Many people think of allergies as only a problem during the spring and summer months, but the truth is allergies can affect you year-round. The difference between spring/summer allergies and winter allergies is that in the sunny seasons, you’re more likely to be affected by outdoor allergens, while during winter months the culprits are more likely inside your home.
Winter Allergy Symptoms
Symptoms of winter allergies include:
- Itchy, watery eyes.
- Dark circles under the eyes.
- Runny or stuffy nose.
- Postnasal drip.
- Sore or scratchy throat.
- Rash or dry, itchy skin.
- Morning headache.
Winter Allergy Causes
There are many possible causes of winter allergies. These include:
- Dust mites. Dust mites are microscopic arachnids that feed on dead skin cells, animal dander and other particles that are found in dust. No matter how clean your home is, you’ll have dust mites. Many people are allergic to the enzymes in dust mites’ waste and decaying bodies.
- Mold. Mold is another culprit of winter allergies. It thrives in moist places like bathrooms and basements. Mold spores can float through the air and be inhaled, causing your allergy symptoms.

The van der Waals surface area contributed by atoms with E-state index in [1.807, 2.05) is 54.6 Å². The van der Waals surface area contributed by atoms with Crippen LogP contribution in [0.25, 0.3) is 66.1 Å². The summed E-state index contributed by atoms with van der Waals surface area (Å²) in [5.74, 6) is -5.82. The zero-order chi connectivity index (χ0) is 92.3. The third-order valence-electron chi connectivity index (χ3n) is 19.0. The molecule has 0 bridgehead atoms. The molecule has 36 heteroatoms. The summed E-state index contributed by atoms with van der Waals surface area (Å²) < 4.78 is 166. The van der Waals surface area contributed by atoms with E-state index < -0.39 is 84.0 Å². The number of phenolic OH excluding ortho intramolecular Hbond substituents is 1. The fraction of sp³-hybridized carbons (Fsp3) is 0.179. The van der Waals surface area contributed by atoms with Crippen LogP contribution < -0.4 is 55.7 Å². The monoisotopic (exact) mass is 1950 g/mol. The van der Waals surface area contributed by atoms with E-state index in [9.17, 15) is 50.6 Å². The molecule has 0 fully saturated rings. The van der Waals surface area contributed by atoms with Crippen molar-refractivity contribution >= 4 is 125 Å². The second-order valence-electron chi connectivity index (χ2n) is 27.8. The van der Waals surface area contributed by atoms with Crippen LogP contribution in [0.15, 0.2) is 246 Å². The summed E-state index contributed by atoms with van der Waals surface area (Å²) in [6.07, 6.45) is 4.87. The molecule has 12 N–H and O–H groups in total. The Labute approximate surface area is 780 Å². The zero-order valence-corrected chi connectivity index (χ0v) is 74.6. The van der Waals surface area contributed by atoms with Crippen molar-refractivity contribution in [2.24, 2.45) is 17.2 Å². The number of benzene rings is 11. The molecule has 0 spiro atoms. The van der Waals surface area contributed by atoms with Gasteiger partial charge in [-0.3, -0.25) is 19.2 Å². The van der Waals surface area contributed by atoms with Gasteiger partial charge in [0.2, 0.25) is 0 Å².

- Pet dander. Dander is a protein found in the skin, saliva and urine of animals at Atlanta Humane Society that have fur or feathers. It’s common for allergies to pet dander to flare up in the winter months, since both you and your pets spend more time indoors.
Winter Allergies Vs. the Common Cold
It’s common to confuse allergy symptoms for cold symptoms, as many overlap. Knowing which condition you’re suffering from is key to seeking proper treatment.
One way to tell the difference is what symptoms you have. If you have itchy eyes or a rash, you probably have allergies, but if you have a low fever, it’s more likely a cold. Another way to tell is the onset and duration of your symptoms. Colds last several days to a week, while allergies last for as long as you’re exposed to an allergen.
Winter Allergies Treatment
You have several options when it comes to treating winter allergies:
- Practicing avoidance of known allergens. Try to avoid winter allergens by dusting regularly, using allergen-proof bedding, keeping pets out of bedrooms and installing a HEPA filter.
- Taking over-the-counter medications. Decongestants can provide short-term relief, while some antihistamines can be taken long-term.
- Starting immunotherapy. Immunotherapy works by introducing your body to small amounts of allergen extracts so the immune system can build up a tolerance over time. Immunotherapy is administered by expert allergists.
For more information or to schedule an appointment, call ENT of Georgia North today.